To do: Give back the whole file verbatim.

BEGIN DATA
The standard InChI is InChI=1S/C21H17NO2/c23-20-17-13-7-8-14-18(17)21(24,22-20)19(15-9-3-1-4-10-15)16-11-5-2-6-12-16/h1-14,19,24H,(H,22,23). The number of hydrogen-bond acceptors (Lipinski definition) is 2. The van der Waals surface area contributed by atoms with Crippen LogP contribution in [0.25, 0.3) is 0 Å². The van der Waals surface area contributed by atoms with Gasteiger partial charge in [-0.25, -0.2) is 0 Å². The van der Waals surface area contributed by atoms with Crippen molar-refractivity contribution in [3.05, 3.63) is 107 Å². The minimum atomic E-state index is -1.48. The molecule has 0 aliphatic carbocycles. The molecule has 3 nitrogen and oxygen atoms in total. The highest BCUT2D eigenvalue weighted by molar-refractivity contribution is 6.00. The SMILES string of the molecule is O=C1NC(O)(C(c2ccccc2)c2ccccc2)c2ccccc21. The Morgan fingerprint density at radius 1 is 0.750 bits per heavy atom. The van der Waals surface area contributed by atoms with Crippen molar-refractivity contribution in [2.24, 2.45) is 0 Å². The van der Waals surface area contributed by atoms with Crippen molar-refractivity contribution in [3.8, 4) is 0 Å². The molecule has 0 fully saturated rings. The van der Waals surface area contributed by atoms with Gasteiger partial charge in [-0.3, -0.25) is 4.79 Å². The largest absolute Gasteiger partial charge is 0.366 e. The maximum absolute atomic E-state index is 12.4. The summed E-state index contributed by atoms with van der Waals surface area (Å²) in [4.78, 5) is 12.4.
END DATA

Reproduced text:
The standard InChI is InChI=1S/C21H17NO2/c23-20-17-13-7-8-14-18(17)21(24,22-20)19(15-9-3-1-4-10-15)16-11-5-2-6-12-16/h1-14,19,24H,(H,22,23). The number of hydrogen-bond acceptors (Lipinski definition) is 2. The van der Waals surface area contributed by atoms with Crippen LogP contribution in [0.25, 0.3) is 0 Å². The van der Waals surface area contributed by atoms with Gasteiger partial charge in [-0.25, -0.2) is 0 Å². The van der Waals surface area contributed by atoms with Crippen molar-refractivity contribution in [3.05, 3.63) is 107 Å². The minimum atomic E-state index is -1.48. The molecule has 0 aliphatic carbocycles. The molecule has 3 nitrogen and oxygen atoms in total. The highest BCUT2D eigenvalue weighted by molar-refractivity contribution is 6.00. The SMILES string of the molecule is O=C1NC(O)(C(c2ccccc2)c2ccccc2)c2ccccc21. The Morgan fingerprint density at radius 1 is 0.750 bits per heavy atom. The van der Waals surface area contributed by atoms with Crippen molar-refractivity contribution in [2.24, 2.45) is 0 Å². The van der Waals surface area contributed by atoms with Crippen molar-refractivity contribution in [3.8, 4) is 0 Å². The molecule has 0 fully saturated rings. The van der Waals surface area contributed by atoms with Gasteiger partial charge in [-0.3, -0.25) is 4.79 Å². The largest absolute Gasteiger partial charge is 0.366 e. The maximum absolute atomic E-state index is 12.4. The summed E-state index contributed by atoms with van der Waals surface area (Å²) in [4.78, 5) is 12.4.